OK, let's get rid of this misnomer that "the average lifespan of humans in 1863 was 39 years old," or "...in 1900 was 43 years old," or whatever other fallacy the emails or statisticians say. I mean, it sounds like if you were 39 in the 1860's you had one foot in the grave, for Pete's sake!
Well, let's clear this mess up once and for all:
In general, folks in the 18th and 19th centuries lived nearly as long as we do today. Yes, it's true. If one would take the time to read journals of the period, or census records of long ago they would find a good majority of adults living to a ripe old age.
So why is this false information being passed around as fact? Because, technically, it is true - the average life span in 1862 may have been 39 years of age. The average lifespan. Now, take into account that, up until the mid 20th century, the infant mortality rate was pretty high. Er...I mean, very high. In some areas nearly one out of every two infants died before their first birthday. And then, from one year old to five years that percentage dropped. From five to 10 it dropped again. And so on and so forth. In other words, the older you got, the chances are you would probably see life into your 60's or 70's or even your 80's, just like today. Of course, death for women during childbirth was quite high, but we, in our modern day, have been able to prevent that situation from happening almost completely.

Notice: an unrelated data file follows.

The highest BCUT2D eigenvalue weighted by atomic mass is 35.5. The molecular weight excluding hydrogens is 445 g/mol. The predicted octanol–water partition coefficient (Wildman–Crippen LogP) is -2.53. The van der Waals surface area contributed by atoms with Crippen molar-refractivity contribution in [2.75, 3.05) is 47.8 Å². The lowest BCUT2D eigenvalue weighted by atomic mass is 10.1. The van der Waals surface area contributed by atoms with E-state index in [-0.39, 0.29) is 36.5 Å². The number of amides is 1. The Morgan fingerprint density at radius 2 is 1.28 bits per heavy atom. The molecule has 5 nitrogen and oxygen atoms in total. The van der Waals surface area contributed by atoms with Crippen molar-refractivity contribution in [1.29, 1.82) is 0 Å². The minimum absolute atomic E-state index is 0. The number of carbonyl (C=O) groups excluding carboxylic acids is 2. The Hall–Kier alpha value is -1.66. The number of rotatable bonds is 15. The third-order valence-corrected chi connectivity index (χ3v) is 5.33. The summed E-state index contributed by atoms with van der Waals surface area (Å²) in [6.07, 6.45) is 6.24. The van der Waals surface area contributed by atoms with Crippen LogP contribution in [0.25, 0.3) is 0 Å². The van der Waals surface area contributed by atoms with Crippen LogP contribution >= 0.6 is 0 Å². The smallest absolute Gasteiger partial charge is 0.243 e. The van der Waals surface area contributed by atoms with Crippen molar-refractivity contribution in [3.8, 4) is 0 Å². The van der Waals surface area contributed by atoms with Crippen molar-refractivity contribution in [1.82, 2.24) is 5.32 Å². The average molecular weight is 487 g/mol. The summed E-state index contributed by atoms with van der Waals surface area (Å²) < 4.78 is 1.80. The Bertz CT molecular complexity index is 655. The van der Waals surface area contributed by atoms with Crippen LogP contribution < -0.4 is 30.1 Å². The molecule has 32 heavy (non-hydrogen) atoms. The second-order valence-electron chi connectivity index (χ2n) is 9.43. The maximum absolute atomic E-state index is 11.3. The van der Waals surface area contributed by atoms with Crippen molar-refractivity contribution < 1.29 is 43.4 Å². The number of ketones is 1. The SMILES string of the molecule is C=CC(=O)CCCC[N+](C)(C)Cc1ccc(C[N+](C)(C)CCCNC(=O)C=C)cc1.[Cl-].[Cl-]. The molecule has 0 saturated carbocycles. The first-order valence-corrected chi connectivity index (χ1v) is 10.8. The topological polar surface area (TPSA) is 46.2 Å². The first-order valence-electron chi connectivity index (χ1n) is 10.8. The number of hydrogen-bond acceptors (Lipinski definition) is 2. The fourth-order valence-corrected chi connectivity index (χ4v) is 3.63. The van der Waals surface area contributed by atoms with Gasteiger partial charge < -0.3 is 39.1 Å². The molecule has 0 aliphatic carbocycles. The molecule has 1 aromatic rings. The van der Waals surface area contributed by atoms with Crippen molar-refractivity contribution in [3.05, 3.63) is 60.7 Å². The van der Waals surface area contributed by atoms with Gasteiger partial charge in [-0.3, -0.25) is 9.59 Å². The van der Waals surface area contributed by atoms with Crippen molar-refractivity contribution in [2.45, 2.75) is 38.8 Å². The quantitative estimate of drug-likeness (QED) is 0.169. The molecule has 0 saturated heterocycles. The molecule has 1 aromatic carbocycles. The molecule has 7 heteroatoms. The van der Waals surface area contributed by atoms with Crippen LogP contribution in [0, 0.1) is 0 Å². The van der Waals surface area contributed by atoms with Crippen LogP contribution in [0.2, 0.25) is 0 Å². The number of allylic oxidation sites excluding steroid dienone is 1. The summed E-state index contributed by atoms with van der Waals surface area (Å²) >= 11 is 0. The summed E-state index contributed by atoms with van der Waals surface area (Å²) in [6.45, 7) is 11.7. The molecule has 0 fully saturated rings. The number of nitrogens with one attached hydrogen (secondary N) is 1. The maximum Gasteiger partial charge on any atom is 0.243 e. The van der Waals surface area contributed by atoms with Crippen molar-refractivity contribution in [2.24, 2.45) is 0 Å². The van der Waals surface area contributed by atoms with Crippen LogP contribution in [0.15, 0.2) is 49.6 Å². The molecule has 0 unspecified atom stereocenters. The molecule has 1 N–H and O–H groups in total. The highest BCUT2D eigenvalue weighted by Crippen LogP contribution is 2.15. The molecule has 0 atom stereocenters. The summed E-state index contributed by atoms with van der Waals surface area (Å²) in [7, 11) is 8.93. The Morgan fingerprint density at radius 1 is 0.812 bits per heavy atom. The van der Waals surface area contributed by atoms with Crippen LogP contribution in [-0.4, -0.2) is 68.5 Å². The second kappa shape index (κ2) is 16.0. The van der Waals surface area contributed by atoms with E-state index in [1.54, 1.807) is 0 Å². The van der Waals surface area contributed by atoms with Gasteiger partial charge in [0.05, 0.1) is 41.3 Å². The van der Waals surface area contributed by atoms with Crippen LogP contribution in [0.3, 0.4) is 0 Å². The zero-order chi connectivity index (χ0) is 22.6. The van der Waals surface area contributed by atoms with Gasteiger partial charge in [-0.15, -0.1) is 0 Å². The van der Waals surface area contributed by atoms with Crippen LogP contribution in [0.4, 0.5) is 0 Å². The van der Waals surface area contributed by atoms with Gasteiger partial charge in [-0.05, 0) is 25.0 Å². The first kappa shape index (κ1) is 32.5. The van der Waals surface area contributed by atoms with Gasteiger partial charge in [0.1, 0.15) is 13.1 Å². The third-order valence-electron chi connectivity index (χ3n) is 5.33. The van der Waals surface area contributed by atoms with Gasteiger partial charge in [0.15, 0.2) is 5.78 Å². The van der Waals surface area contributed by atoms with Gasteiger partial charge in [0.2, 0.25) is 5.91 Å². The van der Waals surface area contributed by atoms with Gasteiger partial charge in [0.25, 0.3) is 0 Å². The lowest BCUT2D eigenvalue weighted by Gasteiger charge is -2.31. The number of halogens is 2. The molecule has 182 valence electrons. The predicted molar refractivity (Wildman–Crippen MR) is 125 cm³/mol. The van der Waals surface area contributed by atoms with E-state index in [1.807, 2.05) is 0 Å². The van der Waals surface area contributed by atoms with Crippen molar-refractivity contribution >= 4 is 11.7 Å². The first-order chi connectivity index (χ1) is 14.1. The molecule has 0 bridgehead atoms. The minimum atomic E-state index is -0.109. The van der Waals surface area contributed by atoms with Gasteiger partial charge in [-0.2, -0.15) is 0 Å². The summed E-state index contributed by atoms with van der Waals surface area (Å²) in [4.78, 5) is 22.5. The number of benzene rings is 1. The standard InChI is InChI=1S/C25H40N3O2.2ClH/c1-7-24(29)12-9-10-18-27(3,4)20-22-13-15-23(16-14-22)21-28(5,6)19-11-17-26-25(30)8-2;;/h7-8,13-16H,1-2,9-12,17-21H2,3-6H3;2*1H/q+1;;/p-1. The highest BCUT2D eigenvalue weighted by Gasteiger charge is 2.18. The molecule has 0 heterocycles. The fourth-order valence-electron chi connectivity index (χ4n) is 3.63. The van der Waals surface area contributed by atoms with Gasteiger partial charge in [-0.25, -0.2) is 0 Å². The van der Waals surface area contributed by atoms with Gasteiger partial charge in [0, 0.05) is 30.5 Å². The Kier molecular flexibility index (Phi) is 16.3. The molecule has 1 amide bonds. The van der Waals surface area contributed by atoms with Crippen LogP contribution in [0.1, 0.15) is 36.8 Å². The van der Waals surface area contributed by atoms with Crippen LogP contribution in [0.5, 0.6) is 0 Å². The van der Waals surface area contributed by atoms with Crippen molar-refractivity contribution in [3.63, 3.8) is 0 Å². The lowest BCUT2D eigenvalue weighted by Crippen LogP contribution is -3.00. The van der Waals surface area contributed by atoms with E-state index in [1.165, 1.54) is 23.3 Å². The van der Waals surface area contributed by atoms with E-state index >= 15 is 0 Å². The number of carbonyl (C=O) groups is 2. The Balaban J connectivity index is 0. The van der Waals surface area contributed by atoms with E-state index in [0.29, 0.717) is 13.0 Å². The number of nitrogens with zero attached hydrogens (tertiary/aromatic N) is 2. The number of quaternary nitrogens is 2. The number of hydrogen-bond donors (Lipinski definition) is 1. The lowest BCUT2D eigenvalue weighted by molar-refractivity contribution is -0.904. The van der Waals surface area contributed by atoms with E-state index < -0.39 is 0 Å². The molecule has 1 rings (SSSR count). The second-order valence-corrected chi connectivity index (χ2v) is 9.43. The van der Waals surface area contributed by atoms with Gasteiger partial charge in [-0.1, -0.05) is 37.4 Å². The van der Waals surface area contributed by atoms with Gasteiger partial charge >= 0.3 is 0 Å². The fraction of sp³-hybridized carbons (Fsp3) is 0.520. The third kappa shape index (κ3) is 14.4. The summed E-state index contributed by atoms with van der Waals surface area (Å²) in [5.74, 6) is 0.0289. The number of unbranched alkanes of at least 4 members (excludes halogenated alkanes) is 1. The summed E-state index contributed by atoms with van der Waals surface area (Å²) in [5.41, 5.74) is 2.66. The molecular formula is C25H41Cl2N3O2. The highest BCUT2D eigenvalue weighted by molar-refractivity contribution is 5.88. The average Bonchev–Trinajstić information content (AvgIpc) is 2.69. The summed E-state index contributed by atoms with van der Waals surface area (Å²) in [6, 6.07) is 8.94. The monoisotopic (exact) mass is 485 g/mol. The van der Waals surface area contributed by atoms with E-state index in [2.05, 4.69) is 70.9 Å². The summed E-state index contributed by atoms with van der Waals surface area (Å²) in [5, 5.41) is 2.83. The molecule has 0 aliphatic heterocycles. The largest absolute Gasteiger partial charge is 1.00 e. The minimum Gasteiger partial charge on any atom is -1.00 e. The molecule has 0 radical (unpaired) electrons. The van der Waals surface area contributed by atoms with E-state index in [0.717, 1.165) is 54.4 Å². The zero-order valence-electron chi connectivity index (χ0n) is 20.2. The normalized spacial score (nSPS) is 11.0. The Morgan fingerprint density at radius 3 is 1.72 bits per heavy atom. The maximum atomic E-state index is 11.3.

Yes, people did die of heart attacks, consumption (TB), cancer, pneumonia, and measles. People today die of cancer, heart attacks, and pneumonia as well. But, where 100 years ago they had consumption, we have aids. We also have a higher murder rate per capita here in the 21st century in comparison (here are some stats about this particular comment from the history news network (http://hnn.us/articles/871.html) :
By the 18th Century, colonial Americans were the most heavily armed people in the world," yet murders were "rare" and "few" involved guns "despite their wide availability."
American homicide remained low until the 1840s. Relatively modern rapid-fire weapons only became common after the Civil War when hundreds of thousands of military surplus revolvers and lever action rifles were sold. Yet, far from rising in the post-Civil War era, homicide fell off sharply from the 1870s to 1900 -- despite the 1870s mass marketing of cheap "Saturday Night Specials."Anyhow, what it boils down to is that if you ever see any of these average lifespan stats, take them with a grain of salt and put the whole thing into its perspective.